When you should send it: There are two situations that warrant a letter of interest: 1) If six weeks have passed since submitting your secondary without hearing from the school, and 2) one month after your interview, whether you’re placed on the waitlist or haven’t yet heard back. You may send a second post-interview letter of interest if at least two months have passed since a previous letter and you have significant updates to share. In other words, don’t continue to write simply for the sake of writing; otherwise, you may run the risk of annoying adcoms.
What it should include: 1) An expression of thanks for considering your application, 2) emphasis of what you most appreciate about their program, 3) updates since your last communication, 4) connection between your updates and their offerings, 5) how you will contribute to the school, 6) statement about your continued interest in their program, and 7) a second expression of thanks for considering your application.
Part 3: Letter of Intent Example
(Note: The letter of intent and letter of interest should largely be written in the same way, save for the level of commitment you express near the conclusion—and perhaps the introduction—of your letter. All identifying details have been changed in the example below.)
Dear Tufts University School of Medicine Admissions Committee:
Thank you for offering me a place on your waitlist. I am writing to inform you that Tufts University School of Medicine (TUSOM) is my clear first choice for medical school. After my interview day, I spoke at length with Tufts alumni near me—Drs. Julie Simmons and Ruth Goldberg—to learn more about the Tufts experience. Their enthusiasm for TUSOM increased mine as I came to more fully appreciate how graduates live and pass on to others the Tufts values of compassion, innovation, healing, service, and respect. And hearing about the complex brain conditions being treated at Tufts’s neurology clinics solidified my interest in branching out of my ongoing research and undertaking research specific to these diseases with Dr. Nikhar Mehta or Dr. John Lewandowski.
I would also like to update you on what has occurred since my interview in November 2017.
As indicated in my secondary application, I completed Booth Fundamentals in December 2017. Booth Fundamentals is a 6-month certificate program on the foundational business concepts from The University of Chicago Booth School of Business. I passed with High Honors—the highest possible grade, assigned to the top 5% of the cohort. Stepping into the role of a business leader and tackling case studies of diverse organizations has equipped me to engage in business discussions, and I would love to participate more fully in business as a Tufts student through Medical Entrepreneurship program by collaborating with Boston companies on new healthcare ventures. I am also interested in representing TUSOM at the Progress in Medicine summit, which would prepare me to drive changes to improve the value of patient care as I progress through my training.
In December, I also took a contingent of Chicagoland volunteers to lobby alongside the American Heart Association at the Capitol. We enlisted the support of our state legislators on two bills that increase access to affordable healthcare and another to provide more healthy food choices to individuals living in the inner city. The scope of my advocacy has extended beyond pushing for legislation as a catalyst to fight heart disease. Over the past year, I worked with our local U.S. Senator to reform how child abuse cases are handled, culminating in the passage of Article 2451 in February January 2018. This law puts enforceable protections in place for children by requiring Child Protective Services representatives in Illinois to respond to all cases of alleged abuse within 48 hours, not only those they believe are reportable. TUSOM’s curriculum provides a remarkable range of options to continue sharpening my policy skills, including the health care policy course headed by Dr. Samantha Chin.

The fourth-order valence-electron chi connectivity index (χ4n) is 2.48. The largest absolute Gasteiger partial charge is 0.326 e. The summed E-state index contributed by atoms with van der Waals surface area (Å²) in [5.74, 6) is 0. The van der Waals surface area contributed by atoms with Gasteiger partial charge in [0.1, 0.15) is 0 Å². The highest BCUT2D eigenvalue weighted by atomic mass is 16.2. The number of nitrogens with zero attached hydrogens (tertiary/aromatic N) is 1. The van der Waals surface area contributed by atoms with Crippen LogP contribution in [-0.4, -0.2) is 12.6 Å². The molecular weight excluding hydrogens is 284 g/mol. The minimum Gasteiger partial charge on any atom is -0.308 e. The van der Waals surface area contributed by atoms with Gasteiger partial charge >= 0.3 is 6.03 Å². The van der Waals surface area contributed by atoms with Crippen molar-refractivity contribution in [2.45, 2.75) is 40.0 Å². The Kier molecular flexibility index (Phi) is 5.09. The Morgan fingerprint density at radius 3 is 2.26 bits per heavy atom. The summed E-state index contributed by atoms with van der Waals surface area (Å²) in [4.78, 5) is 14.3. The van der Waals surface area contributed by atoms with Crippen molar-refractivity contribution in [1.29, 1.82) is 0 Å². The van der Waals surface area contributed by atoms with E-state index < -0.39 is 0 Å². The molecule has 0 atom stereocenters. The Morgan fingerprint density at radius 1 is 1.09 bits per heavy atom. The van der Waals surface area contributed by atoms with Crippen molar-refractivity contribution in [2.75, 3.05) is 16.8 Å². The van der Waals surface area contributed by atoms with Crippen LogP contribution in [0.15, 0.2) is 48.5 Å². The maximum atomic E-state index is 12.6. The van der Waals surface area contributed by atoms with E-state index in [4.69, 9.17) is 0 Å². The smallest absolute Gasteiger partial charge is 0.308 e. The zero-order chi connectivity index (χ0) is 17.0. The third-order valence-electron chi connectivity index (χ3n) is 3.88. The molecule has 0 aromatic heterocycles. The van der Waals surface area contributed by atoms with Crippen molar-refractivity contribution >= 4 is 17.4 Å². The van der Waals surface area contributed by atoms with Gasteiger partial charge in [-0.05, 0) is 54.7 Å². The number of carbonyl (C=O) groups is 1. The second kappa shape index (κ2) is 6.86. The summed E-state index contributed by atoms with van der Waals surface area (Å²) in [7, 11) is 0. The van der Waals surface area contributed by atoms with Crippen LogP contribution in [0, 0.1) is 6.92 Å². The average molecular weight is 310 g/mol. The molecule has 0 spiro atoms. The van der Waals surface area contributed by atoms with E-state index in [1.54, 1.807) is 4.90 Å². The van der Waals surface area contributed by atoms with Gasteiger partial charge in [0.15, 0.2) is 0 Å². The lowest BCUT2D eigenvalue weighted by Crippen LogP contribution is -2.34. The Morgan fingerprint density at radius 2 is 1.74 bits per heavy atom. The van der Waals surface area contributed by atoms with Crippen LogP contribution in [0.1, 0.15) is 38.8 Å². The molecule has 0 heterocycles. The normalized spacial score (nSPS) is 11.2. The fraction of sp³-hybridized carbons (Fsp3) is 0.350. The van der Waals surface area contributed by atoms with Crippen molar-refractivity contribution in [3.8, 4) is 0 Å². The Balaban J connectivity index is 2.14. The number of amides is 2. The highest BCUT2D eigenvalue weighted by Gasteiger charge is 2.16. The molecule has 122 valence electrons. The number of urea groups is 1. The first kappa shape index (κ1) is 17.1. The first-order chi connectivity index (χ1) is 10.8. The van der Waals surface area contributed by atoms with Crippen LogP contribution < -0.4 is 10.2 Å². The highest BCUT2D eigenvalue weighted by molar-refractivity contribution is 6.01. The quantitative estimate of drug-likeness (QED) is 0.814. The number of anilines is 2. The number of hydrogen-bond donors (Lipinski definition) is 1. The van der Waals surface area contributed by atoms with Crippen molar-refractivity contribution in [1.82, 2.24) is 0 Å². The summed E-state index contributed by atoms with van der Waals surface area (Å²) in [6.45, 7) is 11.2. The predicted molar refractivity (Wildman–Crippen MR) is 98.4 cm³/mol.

Collectively, I see Tufts as the ideal medical school to become the physician leader I have long dreamed of becoming. If admitted, I will accept without hesitation. I am confident that I would simultaneously benefit from Tufts and contribute to making it an even better place.
Please contact me via email at [Email] if I can answer any questions or provide additional information. Regardless of what you decide, I appreciate your consideration of my application.
[Your First and Last Name]
AAMC ID: [Your ID Number]
Part 4: Frequently Asked Questions
Question: How long should my letter of intent/interest be?
Answer: You should aim to keep your letter within one page, using one-inch margins and no smaller than 11-point font.
Many students feel a strong urge to write longer letters, thinking that the more updates and demonstrations of fit they provide, the better. Nevertheless, this is usually most reflective of these students’ anxiety. Consider how many essays and letters adcoms read and focus on writing your main points succinctly.
Question: I know a student who sent over [3/4/5/etc.] letters to X Medical School and got in. Are you sure I shouldn’t keep sending letters to express my interest or intent to attend?
Answer: Remember that correlation does not equal causation. Given how many thousands of students apply to medical school each year, chances are you will eventually hear about a student who sent six letters and got in, as well as a student with a 3.3 GPA who got into a top-10 school, and so on.
Rather than try every possible tactic—many of which are not sound—you heard about to get in, we encourage you to only implement strategies that authentically demonstrate interest and fit with a medical school while being considerate of their difficult task of selecting among an incredibly impressive applicant pool.